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Toon Talk: Mickey's Magical Christmas
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by Kirby C. Holt (archives)
November 8, 2001
Kirby reviews the latest direct-to-video release, Mickey's Magical Christmas: Snowed In at the House of Mouse.

Toon Talk
Disney Film & Video Reviews by Kirby C. Holt

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Mickey's Magical Christmas
Snowed in at the House of Mouse


Purchase Mickey's Magical Christmas
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Have you ever tuned in to your favorite television show for a "new" episode, only to find out it is actually one of those incredibly lame "clip shows"? You know the scenario: Fonzie, Richie and Potsie, for example, sit around Arnold's "reminiscing" about the "good ol' days" (of what-last season?) and say things like "remember the time when ...?"

Well, I definitely remember the time when I have seen almost all of the material found on the so-called "new" DVD Mickey's Magical Christmas: Snowed in at the House of Mouse.

(If you are unfamiliar with the premise of the House of Mouse television series, click here for a synopsis of the show included in my review of the CD soundtrack.)

The skeletal plot begins on Christmas Eve, as the festivities at the House of Mouse are winding down, and the staff and guests are preparing to make their way home to spend the holidays with their families. But a snow storm has left them stranded, so Mickey and all the gang decide to make the best of the situation. All, that is, except Donald, who is in a "bah, humbug"-type of mood.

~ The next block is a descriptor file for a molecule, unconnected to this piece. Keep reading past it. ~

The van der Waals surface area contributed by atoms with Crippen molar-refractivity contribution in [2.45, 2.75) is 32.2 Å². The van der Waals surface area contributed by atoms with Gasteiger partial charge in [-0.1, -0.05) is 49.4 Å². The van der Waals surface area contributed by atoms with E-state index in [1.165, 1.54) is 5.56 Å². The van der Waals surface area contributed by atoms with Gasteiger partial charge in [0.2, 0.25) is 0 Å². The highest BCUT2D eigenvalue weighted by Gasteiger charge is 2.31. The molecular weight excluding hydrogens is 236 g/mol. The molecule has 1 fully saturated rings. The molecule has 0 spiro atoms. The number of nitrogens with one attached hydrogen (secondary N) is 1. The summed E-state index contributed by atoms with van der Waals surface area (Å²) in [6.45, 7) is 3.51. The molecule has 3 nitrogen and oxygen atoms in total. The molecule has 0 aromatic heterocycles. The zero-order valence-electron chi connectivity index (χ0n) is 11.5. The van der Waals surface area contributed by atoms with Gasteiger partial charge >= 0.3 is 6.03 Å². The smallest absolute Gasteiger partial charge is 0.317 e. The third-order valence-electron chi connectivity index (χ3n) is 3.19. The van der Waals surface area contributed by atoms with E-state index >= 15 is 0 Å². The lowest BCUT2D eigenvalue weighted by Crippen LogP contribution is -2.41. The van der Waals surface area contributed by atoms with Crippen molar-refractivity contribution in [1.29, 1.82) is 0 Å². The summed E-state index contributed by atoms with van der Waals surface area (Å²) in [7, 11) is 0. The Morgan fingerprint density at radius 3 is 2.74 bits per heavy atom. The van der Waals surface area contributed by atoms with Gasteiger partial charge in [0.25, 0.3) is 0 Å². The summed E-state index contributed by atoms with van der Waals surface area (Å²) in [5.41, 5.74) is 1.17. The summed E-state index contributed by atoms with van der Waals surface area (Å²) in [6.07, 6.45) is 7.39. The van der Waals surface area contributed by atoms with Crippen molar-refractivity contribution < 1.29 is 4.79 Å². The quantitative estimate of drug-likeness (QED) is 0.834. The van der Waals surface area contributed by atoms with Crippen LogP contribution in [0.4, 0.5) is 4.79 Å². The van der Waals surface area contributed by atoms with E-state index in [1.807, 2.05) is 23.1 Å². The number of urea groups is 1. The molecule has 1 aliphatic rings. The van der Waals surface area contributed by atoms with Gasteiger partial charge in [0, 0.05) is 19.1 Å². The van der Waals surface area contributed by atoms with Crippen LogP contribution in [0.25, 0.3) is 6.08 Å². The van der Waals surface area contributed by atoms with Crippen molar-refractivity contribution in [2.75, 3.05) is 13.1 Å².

To cheer him up, they show "home movies" of Christmas' past, i.e. old cartoons that we've all seen before. No wonder Donald remains so cranky.

Three of the shorts included are repeats from the Mickey Mouse Works series:

  • Donald on Ice finds Donald's ice-skating outing conflicting with Huey, Dewey and Louie's attempts at winning a snowman-building contest. Save for the winter setting, the holiday theme is tenuous at best.

  • Mickey and Pluto decorate their house for Christmas, the pay-off being a house smothered in garlands and lights, a gag that has been used and re-used for years, in everything from Home Improvement to National Lampoon's Christmas Vacation.

  • In the most ambitious of the Mouse Works lot, Mickey and company enact Tchaikowsky's The Nutcracker. Aside from John Cleese's snippy narration and Trans-Siberian Orchestrations of the beloved suite, the retelling and animation is a bit to Animaniacal for the classic Disney characters.

The remaining two cartoons are classic theatrical shorts, shoved jarringly into the mix:

  • Pluto's Christmas Tree (here referred to as Pluto and the Christmas Tree) is a 1952 Mickey Mouse short, but the real stars are Pluto and Chip 'n Dale. When Mickey inadvertently cuts down their pine tree home to use as his Christmas tree, the two chipmunks come along for the ride, much to Pluto's chagrin. Includes the classic scene of Dale disguised as a Santa candle. (I laughed more during this segment then I did in the rest of the show, and I've seen this short umpteen times. Sure shows they don't make 'em like they used to.)

  • After Mickey (with the advice of Jiminy Cricket) finally gets Donald into the holiday spirit, we see one of Mickey's "favorite Christmas stories", the 1983 Oscar-nominated short Mickey's Christmas Carol. This one feels especially out of place, as it's probably the most dramatic Mickey short ever made. (Just watch Scrooge's visit to the cemetery and you'll see what I mean.) And the highly detailed backgrounds of Dickensian London clash harshly with the One Saturday Morning fare that bookends the feature.

Gathering around the Christmas tree, all of the characters join in, "We Are the World"-style, singing the new song "The Best Christmas of All" as the finale of this "very special episode" of House of Mouse. Bah, humbug indeed.

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